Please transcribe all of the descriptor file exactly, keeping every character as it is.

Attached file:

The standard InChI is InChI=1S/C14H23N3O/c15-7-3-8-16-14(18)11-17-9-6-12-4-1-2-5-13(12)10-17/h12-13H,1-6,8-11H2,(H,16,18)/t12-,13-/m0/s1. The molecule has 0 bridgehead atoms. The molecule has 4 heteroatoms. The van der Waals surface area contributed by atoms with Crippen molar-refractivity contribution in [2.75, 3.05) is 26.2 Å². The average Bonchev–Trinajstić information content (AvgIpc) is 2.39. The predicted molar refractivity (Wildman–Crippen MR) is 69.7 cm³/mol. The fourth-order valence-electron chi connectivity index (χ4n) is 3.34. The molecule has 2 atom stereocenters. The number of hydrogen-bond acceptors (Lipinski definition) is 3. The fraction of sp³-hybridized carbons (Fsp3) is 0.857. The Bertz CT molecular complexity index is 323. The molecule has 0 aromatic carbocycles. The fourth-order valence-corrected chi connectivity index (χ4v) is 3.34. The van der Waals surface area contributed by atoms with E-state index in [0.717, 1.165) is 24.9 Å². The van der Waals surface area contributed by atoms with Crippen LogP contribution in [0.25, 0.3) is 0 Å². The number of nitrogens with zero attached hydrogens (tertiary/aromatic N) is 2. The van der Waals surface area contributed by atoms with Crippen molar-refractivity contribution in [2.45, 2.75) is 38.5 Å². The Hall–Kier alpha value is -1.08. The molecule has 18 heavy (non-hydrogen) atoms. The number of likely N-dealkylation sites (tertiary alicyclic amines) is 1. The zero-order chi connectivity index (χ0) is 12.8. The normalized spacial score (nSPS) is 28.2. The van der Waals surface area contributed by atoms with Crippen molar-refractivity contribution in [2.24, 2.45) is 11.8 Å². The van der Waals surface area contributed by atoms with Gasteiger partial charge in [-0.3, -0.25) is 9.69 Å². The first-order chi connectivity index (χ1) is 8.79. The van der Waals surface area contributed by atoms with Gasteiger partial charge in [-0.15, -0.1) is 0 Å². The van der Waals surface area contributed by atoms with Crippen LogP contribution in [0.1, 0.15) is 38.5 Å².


The standard InChI is InChI=1S/C14H23N3O/c15-7-3-8-16-14(18)11-17-9-6-12-4-1-2-5-13(12)10-17/h12-13H,1-6,8-11H2,(H,16,18)/t12-,13-/m0/s1. The molecule has 0 bridgehead atoms. The molecule has 4 heteroatoms. The van der Waals surface area contributed by atoms with Crippen molar-refractivity contribution in [2.75, 3.05) is 26.2 Å². The average Bonchev–Trinajstić information content (AvgIpc) is 2.39. The predicted molar refractivity (Wildman–Crippen MR) is 69.7 cm³/mol. The fourth-order valence-electron chi connectivity index (χ4n) is 3.34. The molecule has 2 atom stereocenters. The number of hydrogen-bond acceptors (Lipinski definition) is 3. The fraction of sp³-hybridized carbons (Fsp3) is 0.857. The Bertz CT molecular complexity index is 323. The molecule has 0 aromatic carbocycles. The fourth-order valence-corrected chi connectivity index (χ4v) is 3.34. The van der Waals surface area contributed by atoms with E-state index in [0.717, 1.165) is 24.9 Å². The van der Waals surface area contributed by atoms with Crippen LogP contribution in [0.25, 0.3) is 0 Å². The number of nitrogens with zero attached hydrogens (tertiary/aromatic N) is 2. The van der Waals surface area contributed by atoms with Crippen molar-refractivity contribution in [2.45, 2.75) is 38.5 Å². The Hall–Kier alpha value is -1.08. The molecule has 18 heavy (non-hydrogen) atoms. The number of likely N-dealkylation sites (tertiary alicyclic amines) is 1. The zero-order chi connectivity index (χ0) is 12.8. The normalized spacial score (nSPS) is 28.2. The van der Waals surface area contributed by atoms with Crippen molar-refractivity contribution in [2.24, 2.45) is 11.8 Å². The van der Waals surface area contributed by atoms with Gasteiger partial charge in [-0.3, -0.25) is 9.69 Å². The first-order chi connectivity index (χ1) is 8.79. The van der Waals surface area contributed by atoms with Gasteiger partial charge in [-0.15, -0.1) is 0 Å². The van der Waals surface area contributed by atoms with Crippen LogP contribution in [0.1, 0.15) is 38.5 Å².